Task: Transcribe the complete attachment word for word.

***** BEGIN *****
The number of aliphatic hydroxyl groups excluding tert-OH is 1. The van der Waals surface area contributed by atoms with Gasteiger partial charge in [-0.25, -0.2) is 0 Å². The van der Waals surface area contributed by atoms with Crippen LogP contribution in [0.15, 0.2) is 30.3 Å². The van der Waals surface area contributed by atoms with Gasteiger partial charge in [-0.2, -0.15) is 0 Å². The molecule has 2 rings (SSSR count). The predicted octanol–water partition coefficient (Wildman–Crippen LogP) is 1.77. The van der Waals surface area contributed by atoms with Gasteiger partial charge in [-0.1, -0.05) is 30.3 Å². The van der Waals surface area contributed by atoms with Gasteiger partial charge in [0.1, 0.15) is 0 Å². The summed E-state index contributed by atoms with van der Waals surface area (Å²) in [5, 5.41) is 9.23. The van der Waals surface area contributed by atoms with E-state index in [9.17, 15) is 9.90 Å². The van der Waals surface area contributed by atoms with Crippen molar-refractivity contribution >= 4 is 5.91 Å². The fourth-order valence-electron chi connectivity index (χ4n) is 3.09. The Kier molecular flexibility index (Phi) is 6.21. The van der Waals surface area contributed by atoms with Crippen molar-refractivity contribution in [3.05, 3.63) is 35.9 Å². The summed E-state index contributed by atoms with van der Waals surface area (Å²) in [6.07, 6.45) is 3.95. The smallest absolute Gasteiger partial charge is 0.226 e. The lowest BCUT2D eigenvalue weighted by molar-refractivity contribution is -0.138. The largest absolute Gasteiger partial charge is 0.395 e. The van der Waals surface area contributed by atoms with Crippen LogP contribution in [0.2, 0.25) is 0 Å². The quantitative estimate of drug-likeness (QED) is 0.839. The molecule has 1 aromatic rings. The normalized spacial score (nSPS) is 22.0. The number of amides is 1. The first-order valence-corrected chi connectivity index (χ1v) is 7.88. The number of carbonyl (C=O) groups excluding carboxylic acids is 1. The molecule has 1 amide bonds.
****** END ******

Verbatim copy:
The number of aliphatic hydroxyl groups excluding tert-OH is 1. The van der Waals surface area contributed by atoms with Gasteiger partial charge in [-0.25, -0.2) is 0 Å². The van der Waals surface area contributed by atoms with Crippen LogP contribution in [0.15, 0.2) is 30.3 Å². The van der Waals surface area contributed by atoms with Gasteiger partial charge in [-0.2, -0.15) is 0 Å². The molecule has 2 rings (SSSR count). The predicted octanol–water partition coefficient (Wildman–Crippen LogP) is 1.77. The van der Waals surface area contributed by atoms with Gasteiger partial charge in [-0.1, -0.05) is 30.3 Å². The van der Waals surface area contributed by atoms with Gasteiger partial charge in [0.1, 0.15) is 0 Å². The summed E-state index contributed by atoms with van der Waals surface area (Å²) in [5, 5.41) is 9.23. The van der Waals surface area contributed by atoms with E-state index in [9.17, 15) is 9.90 Å². The van der Waals surface area contributed by atoms with Crippen molar-refractivity contribution >= 4 is 5.91 Å². The fourth-order valence-electron chi connectivity index (χ4n) is 3.09. The Kier molecular flexibility index (Phi) is 6.21. The van der Waals surface area contributed by atoms with Crippen molar-refractivity contribution in [3.05, 3.63) is 35.9 Å². The summed E-state index contributed by atoms with van der Waals surface area (Å²) in [6.07, 6.45) is 3.95. The smallest absolute Gasteiger partial charge is 0.226 e. The lowest BCUT2D eigenvalue weighted by molar-refractivity contribution is -0.138. The largest absolute Gasteiger partial charge is 0.395 e. The van der Waals surface area contributed by atoms with Crippen LogP contribution in [0.2, 0.25) is 0 Å². The quantitative estimate of drug-likeness (QED) is 0.839. The molecule has 1 aromatic rings. The normalized spacial score (nSPS) is 22.0. The number of amides is 1. The first-order valence-corrected chi connectivity index (χ1v) is 7.88. The number of carbonyl (C=O) groups excluding carboxylic acids is 1. The molecule has 1 amide bonds.